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I've asked the same question elsewhere.


These two articles recommend Dunn's test as non-parametric post hoc multiple comparison test following Kruskal-Wallis test.

How the Dunn method for nonparametric comparisons works

https://www.graphpad.com/guides/prism/7/statistics/stat_how_the_dunn_method_for_nonpar.htm?toc=0

Dunn's test

https://stats.stackexchange.com/tags/dunn-test/info

MATLAB's multcompare function offers a few choices for post hoc tests, including 'dunn-sidak'. The name suggests that 'dunn-sidak' is Dunn's test mentioned above, but the description here says that it uses t distribution, so I thought that it is unlikely that this approach is used for non-paramatric data.

Is so-called Dunn's test identical to Dunn & Sidák’s Approach used by MATLAB multcompare?

If not, is there a way to run Dunn's test with MATLAB? Perhaps, I need to use R (it has a package dunn.test) or Python instead?

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    $\begingroup$ Dunn's test is based on a z test statistic, not a t test. "Šidak" refers to a variation of Dunn's "Bonferroni" adjustment for multiple comparisons (instead of adjusting $\alpha$ by dividing it by $m$ comparisons, the Šidak adjustment is given by $1 - (1-\alpha)^{\frac{1}{m}}$). tl;dr: Dunn wrote both a test (Dunn's test), and motivated familywise error correction procedures, of which the Šidak adjustment is one. $\endgroup$ – Alexis Feb 11 at 15:19
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    $\begingroup$ This link appears to contain the Dunn 1964 test for MatLab. I didn't test it. $\endgroup$ – Sal Mangiafico Feb 11 at 23:10
  • $\begingroup$ Thanks for the comments, guys. So, they're different. How confusing! Also thanks for the MATLAB function. $\endgroup$ – Kouichi C. Nakamura Feb 12 at 16:50
  • $\begingroup$ I've got a reply from MathWorks (see below), and their (his) conclusion is that 'dunn-sidak' option of multcompare is identical to so-called 'Dunn's test', thought further testing may be ideal. $\endgroup$ – Kouichi C. Nakamura Feb 17 at 12:22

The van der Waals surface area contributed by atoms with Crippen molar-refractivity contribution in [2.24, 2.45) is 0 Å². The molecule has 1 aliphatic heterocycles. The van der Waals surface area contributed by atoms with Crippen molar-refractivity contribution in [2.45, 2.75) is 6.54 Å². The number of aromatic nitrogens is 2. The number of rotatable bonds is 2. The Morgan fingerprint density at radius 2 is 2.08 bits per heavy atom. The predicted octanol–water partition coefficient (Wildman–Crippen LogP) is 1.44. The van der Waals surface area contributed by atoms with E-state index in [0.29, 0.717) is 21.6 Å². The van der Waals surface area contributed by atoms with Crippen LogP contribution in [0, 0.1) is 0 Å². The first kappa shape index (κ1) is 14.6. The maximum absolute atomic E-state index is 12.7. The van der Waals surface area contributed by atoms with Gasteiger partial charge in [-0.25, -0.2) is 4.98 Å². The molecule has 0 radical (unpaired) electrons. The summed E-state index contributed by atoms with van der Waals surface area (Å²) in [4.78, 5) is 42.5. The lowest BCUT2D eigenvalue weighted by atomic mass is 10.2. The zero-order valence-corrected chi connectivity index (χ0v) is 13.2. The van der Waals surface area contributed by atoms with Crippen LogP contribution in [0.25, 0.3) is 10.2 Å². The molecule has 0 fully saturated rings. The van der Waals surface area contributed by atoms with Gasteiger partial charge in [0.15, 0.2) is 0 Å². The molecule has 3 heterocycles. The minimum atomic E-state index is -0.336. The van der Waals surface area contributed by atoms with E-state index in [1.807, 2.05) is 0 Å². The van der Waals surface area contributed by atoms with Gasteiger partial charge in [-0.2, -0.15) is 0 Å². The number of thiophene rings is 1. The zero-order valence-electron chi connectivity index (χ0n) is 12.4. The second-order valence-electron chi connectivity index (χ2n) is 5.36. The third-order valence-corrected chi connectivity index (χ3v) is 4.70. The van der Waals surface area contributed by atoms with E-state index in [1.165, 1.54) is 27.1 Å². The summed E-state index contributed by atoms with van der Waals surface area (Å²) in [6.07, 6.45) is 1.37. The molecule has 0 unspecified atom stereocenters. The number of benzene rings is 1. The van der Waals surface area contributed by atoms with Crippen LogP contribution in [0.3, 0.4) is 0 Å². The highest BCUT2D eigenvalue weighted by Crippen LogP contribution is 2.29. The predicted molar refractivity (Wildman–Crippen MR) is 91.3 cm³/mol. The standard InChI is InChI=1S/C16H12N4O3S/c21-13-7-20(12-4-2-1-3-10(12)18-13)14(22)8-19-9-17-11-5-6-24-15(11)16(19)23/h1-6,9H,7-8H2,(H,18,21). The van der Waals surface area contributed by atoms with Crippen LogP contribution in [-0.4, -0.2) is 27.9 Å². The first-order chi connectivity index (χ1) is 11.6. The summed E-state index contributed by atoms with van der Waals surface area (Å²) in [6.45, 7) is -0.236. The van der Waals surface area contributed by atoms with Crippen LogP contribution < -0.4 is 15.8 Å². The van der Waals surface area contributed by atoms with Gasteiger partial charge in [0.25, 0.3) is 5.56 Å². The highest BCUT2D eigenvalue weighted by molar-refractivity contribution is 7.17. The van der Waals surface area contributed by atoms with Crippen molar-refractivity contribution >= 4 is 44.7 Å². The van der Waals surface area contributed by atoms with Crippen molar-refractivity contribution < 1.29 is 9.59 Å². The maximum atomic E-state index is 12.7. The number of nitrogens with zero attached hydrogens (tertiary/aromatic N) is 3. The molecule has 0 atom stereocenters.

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I've got a reply from MathWorks about this. Despite my and others' suspect that 'dunn-sidak' and so called Dunn's test are different (see above comments), their (his) conclusion is that they are the same.

It would be worth comparing the same example data with R and MATLAB and see if they match.


Hello Kouichi,

I am writing in reference to your Technical Support Case ********** regarding 'Is multcompare's 'dunn-sidak' option identical to so-called Dunn's test?'.

I looked at the original Dunn paper and I see equations (4) and (5) defining mean ranks and their variances. Those expressions match the code I see in:

  • anova1.m - look for the place where 'kruskalwallis' is assigned into a struct field, at line 268 in the latest release
  • multcompare.m - look for the case 'kruskalwallis' block

You can open the files by simply typing "edit" in MATLAB. For example:

>> edit anova1.m

Hence, it looks like they are computing the same test statistics. Furthermore, by looking at the R package for this that you mentioned, I see that it offers a variety of multiple comparison approaches:

"none", "bonferroni", "sidak", "holm", "hs", "hochberg", "bh", "by"

which are quite similar to the ones from "multcompare.m"; i.e.:

'tukey-kramer' 'dunn-sidak', 'bonferroni', 'scheffe', 'hsd', 'lsd' (same as 'none')

So I would conclude that you can use "kruskalwallis.m" and "multcompare.m" to carry out Dunn's test.

Having said that, if you find a published example worked out in a book or paper, it may be sensible to try that out in MATLAB and see if it matches the desired test. If you do not know how to, it would be great if you cold provide us with a link and we can see if we duplicate the same test with the existing functions.

Regarding the "Steel-Dwass" test, I will put an enhancement request on your behalf so our development team can consider adding it on a future MATLAB release.

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    $\begingroup$ Yes, I think it's (always) a good idea to compare the results from a software function to a published example to see if it's doing what you think it is. There are different statistical procedures that have similar names, and also there are variants of the same procedure. Also, documentation for software isn't always very clear. $\endgroup$ – Sal Mangiafico Feb 17 at 15:19

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